Book review: Reviving Work Ethic

Sun Apr 07 2013 Michael McQueen

In my role consulting with and speaking to business leaders, the most common complaint I come across relates to what managers describe as a lack of work ethic in young people. While many of the frustrations of older generations centre on the fact that Gen Y often prioritise their personal life over their professional obligations, the point still stands that work ethic in western society has steadily eroded in recent years – to the detriment of organisations and the customers they serve.

In Reviving Work Ethic, Eric Chester explores the evolution of work ethic in the past century with specific reference to:

  • How the growth of a convenience-obsession in society has led to a widespread sense of entitlement and individualism.
  • How starting at the bottom and working your way up is no longer seen as an acceptable career pathway
  • How achieving fame has become a legitimate aspiration in and of itself
  • How young employees tend to equate the notion of 'work ethic' with 'workaholism' and shun it accordingly

In an effort to offer a description of what comprises work ethic, Chester offers 7 key indicators of it in an individual:

  • A positive attitude
  • Reliability
  • Professionalism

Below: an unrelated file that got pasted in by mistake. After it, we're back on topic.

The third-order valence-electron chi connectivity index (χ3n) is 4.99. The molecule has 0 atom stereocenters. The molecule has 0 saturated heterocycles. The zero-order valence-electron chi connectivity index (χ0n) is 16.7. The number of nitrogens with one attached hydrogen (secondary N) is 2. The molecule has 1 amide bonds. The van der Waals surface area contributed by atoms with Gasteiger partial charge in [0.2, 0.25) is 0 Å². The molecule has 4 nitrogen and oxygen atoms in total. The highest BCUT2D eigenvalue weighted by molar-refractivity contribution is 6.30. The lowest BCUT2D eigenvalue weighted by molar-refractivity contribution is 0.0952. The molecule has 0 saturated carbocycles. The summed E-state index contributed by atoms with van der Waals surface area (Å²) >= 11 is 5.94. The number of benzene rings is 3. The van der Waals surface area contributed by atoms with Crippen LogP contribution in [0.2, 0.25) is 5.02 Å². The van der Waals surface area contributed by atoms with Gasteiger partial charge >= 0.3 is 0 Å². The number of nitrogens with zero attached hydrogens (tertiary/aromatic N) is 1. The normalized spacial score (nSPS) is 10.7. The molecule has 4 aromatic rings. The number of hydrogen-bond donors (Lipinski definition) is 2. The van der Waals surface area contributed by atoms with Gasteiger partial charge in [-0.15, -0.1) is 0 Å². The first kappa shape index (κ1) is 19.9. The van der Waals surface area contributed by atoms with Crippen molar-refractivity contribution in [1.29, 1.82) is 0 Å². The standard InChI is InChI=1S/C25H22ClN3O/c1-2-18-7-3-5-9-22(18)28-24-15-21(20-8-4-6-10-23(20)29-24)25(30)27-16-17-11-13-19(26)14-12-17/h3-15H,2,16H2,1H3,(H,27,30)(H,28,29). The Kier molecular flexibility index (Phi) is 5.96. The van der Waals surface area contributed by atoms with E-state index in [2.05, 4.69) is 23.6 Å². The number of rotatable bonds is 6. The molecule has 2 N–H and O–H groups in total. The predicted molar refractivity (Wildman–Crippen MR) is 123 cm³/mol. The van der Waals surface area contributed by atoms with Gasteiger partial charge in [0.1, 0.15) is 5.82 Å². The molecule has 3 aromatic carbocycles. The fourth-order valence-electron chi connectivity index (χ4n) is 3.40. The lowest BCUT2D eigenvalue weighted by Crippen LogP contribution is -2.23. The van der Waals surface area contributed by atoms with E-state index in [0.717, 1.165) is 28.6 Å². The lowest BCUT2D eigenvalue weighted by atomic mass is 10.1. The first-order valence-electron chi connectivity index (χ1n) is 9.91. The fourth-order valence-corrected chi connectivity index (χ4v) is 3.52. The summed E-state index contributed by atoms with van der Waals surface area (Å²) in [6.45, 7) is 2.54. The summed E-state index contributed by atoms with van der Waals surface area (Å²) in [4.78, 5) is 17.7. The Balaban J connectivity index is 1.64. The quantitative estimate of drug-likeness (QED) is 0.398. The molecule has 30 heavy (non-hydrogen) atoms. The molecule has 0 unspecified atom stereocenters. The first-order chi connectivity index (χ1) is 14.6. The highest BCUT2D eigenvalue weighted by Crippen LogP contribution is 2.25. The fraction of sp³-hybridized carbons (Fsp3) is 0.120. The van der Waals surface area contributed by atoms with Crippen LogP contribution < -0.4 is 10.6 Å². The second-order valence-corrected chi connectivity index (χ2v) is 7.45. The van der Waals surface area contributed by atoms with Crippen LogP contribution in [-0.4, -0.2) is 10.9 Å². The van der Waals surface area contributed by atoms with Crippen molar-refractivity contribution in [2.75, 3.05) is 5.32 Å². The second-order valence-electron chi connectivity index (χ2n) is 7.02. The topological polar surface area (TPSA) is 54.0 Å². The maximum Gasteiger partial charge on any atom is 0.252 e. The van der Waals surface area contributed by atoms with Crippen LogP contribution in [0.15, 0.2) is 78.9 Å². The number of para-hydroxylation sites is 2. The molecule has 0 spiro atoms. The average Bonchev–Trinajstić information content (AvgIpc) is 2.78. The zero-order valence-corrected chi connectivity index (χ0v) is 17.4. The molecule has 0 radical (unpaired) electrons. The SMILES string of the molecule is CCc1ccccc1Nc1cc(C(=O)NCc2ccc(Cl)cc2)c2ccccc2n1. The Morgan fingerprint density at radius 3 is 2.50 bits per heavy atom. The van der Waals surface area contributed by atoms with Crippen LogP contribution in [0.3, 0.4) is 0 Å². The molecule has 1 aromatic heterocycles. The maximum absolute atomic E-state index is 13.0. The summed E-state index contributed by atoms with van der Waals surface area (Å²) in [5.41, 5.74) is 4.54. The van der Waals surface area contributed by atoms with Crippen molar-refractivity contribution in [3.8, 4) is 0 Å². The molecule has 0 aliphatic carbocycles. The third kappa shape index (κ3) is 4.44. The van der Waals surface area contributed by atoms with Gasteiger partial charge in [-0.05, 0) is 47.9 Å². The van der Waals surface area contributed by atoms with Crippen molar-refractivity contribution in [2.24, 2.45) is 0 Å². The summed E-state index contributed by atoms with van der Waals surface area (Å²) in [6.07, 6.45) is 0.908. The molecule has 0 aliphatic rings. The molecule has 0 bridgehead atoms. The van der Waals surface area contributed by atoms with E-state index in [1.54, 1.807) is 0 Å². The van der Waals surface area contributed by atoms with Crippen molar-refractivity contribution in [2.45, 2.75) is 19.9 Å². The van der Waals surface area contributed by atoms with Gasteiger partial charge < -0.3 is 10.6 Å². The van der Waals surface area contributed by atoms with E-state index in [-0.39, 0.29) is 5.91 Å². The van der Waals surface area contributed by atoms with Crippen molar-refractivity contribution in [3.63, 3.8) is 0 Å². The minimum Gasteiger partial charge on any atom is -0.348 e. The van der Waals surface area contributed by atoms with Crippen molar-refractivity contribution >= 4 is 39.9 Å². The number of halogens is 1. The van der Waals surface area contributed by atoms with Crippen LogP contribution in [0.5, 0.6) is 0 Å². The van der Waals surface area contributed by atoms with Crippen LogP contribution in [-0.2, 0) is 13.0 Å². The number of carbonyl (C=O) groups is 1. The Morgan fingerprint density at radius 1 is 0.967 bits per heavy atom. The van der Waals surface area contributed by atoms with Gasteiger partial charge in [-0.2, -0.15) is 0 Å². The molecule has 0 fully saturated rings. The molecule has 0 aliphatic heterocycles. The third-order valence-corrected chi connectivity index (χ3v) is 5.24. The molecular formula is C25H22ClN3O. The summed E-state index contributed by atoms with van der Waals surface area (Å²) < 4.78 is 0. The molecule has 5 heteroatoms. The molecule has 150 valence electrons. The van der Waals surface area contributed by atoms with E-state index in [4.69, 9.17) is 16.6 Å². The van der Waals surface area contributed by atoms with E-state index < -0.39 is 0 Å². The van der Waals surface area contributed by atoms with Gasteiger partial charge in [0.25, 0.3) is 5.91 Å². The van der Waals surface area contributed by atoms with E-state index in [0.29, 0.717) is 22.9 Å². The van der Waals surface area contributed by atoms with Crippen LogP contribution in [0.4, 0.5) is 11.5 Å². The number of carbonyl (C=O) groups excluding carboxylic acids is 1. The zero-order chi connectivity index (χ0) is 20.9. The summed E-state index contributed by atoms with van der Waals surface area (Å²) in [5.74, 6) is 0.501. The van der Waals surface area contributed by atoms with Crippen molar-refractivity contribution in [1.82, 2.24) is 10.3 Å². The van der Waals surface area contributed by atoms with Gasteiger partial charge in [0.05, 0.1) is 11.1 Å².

• Initiative
  • Respect
  • Integrity
  • Gratitude

Much of the book is dedicated to how leaders and managers can foster and encourage these 7 elements of work ethic in young employees who, by virtue of their age, Chester describes as being the most 'moldable.'

While some of these strategies are simple (dealing with language use, punctuality and dress codes), others are more fundamental such as:

  • A great activity on pg 134 for fostering initiative in young employees
  • Tips on pg 176 for communicating the importance of integrity in the social media age where personal lives are broadcast publicly
  • Ideas on pg 197 for leaders wanting to build a culture of gratitude in an organisation.

As a big fan of Eric Chester's books over the years, I would highly recommend that any manager or leader of young people buy and read Reviving Work Ethic. It is an important book with a highly relevant message.